The U.S. economy shrank for the first time in three years during the first quarter, according to government data released Thursday morning, but many analysts believe the recovery has already regained its mojo.
Businesses depleted their inventories and cut back on investment in the first three months of the year, while harsh winter weather curtailed construction. As a result, the nation's gross domestic product fell at an annualized rate of 1 percent. The government's previous estimate had showed the economy essentially flatlining.
The decline highlights the fragility of the nation's recovery but is not likely to derail it altogether. Several forecasts for the current quarter show the economy growing at a healthy 3 percent annual rate or faster.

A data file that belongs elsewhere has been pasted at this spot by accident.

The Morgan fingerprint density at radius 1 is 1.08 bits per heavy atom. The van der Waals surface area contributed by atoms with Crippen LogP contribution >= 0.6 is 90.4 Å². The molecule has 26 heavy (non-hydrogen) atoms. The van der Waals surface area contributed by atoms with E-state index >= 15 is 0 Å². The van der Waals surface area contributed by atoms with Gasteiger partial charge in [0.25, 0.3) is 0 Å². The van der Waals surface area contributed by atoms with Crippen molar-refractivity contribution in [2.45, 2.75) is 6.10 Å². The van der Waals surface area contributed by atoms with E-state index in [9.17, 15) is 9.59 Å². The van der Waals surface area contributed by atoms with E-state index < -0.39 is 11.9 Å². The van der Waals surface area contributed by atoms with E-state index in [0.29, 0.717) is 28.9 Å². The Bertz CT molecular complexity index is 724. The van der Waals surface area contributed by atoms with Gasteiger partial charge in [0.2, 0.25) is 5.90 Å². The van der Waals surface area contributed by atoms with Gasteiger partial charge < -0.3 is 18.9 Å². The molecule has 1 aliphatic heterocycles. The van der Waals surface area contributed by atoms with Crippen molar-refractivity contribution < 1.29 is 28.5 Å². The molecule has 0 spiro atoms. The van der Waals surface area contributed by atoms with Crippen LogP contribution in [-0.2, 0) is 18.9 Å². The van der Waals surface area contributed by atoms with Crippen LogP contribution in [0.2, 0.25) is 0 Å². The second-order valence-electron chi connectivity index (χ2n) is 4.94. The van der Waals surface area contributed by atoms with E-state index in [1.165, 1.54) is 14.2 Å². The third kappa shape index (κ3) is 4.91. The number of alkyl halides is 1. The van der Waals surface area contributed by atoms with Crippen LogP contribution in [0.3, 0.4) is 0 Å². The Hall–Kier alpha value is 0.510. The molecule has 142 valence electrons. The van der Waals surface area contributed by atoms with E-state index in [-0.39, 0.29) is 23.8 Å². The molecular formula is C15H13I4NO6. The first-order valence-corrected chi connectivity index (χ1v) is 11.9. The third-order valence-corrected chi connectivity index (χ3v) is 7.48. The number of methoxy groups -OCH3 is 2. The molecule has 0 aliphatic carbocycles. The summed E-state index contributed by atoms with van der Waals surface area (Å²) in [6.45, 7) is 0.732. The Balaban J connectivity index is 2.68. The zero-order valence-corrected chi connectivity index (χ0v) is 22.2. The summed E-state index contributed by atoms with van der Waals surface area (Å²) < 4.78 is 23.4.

"I think it just frankly coils the spring even tighter for a snapback this quarter," said Stuart Hoffman, chief economist at PNC Financial Services. "Boiiiing."
Wall Street shrugged off the report as old news. The major U.S. stock indexes were slightly up in mid-morning trading, with the tech-heavy Nasdaq leading the way with a 0.2 percent gain.
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